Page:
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Ptak v. Superintendent


August 13, 2009


The opinion of the court was delivered by: Thomas J. Mcavoy District Judge


I. Background*fn1

A. State Court Proceedings

According to the testimony adduced at trial, in January, 2002, S.B.*fn2 was eleven years old and being cared for by Dawn Ptak, who ran a daycare center from her home in Syracuse, New York. See Transcript of Trial of Michael Ptak (1/24/00) ("Trial Tr.") at pp. 361-63, 366. Along with Dawn, also living in the Ptak household was Dawn's husband Michael Ptak, Sr., their daughter Brittany Ptak and petitioner, pro se Michael Ptak, Jr., Dawn's son ("Ptak"). Id. at p. 362.

In the fall of 2001, S.B. would go to Ptak's bedroom in his parent's house and "listen to music, watch TV and play Playstation." Id. at p. 365. She thought Ptak was "cool to hang out with" because she could "get away from the kids and stuff." Id. at p. 367. On occasion, Ptak would take S.B. with him to the cemetery, to get food, and to his girlfriend's apartment. Id. Sometime before Thanksgiving, 2001, S.B. was in Ptak's bedroom and he informed her that he wanted her to perform oral sex on him. Id. at p. 373. Soon after this conversation, S.B. put her mouth on Ptak's penis for "a few minutes" and "sperm" came out of his penis. Id. at pp. 374-75. Around that time, Ptak would also put his hands on her chest and "rub[] them" over her clothes. Id. at pp. 375-76.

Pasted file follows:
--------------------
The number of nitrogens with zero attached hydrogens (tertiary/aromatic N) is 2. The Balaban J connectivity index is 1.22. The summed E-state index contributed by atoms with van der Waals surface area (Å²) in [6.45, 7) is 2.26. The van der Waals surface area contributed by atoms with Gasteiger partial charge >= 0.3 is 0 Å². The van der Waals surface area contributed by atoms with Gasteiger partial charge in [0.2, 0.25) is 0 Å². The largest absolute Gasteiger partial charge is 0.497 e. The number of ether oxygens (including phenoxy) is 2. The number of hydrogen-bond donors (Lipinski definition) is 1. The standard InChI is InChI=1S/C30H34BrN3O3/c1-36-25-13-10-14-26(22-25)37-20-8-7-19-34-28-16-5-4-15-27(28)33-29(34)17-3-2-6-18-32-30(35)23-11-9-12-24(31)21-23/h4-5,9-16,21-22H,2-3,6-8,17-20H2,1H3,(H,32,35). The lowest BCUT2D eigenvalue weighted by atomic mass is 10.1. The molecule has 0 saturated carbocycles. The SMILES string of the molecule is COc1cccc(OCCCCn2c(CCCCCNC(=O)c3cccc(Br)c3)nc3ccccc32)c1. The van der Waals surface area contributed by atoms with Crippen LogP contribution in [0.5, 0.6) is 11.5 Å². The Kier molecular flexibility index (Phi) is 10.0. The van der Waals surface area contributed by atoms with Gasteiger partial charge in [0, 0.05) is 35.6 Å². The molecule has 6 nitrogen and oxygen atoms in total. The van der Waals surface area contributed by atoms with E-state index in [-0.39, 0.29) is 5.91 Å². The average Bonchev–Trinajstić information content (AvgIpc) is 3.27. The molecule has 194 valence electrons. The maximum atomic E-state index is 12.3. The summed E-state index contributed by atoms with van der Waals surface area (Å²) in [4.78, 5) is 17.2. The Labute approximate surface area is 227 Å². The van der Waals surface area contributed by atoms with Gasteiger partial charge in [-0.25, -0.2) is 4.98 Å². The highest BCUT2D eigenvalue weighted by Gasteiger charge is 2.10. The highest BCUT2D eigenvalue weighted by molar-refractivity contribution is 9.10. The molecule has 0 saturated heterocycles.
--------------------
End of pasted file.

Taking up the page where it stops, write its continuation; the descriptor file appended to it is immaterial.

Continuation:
The record also reflects that in July, 2003, Detective J. Bernozzi of the Abused Persons Unit of the Syracuse Police Department received a report regarding two children who were possibly being abused at the daycare located in the Ptak household. Id. at pp. 470-71. After interviewing those children, Detective Bernozzi obtained a search warrant regarding that residence which was executed on the Ptak house on July 24, 2003. Id. at p. 472. During the search, Detective Bernozzi came across a letter written to Michael Ptak, Sr., from S.B., who at the time was living in North Carolina, which suggested that S.B. may have been another victim of the Ptak family. Id. at pp. 472-73. Detective Bernozzi thereafter contacted Child Protective Services and the local police department in North Carolina to alert them of the possibility that S.B. may have been a victim of a crime in New York. Id. at pp. 473-77.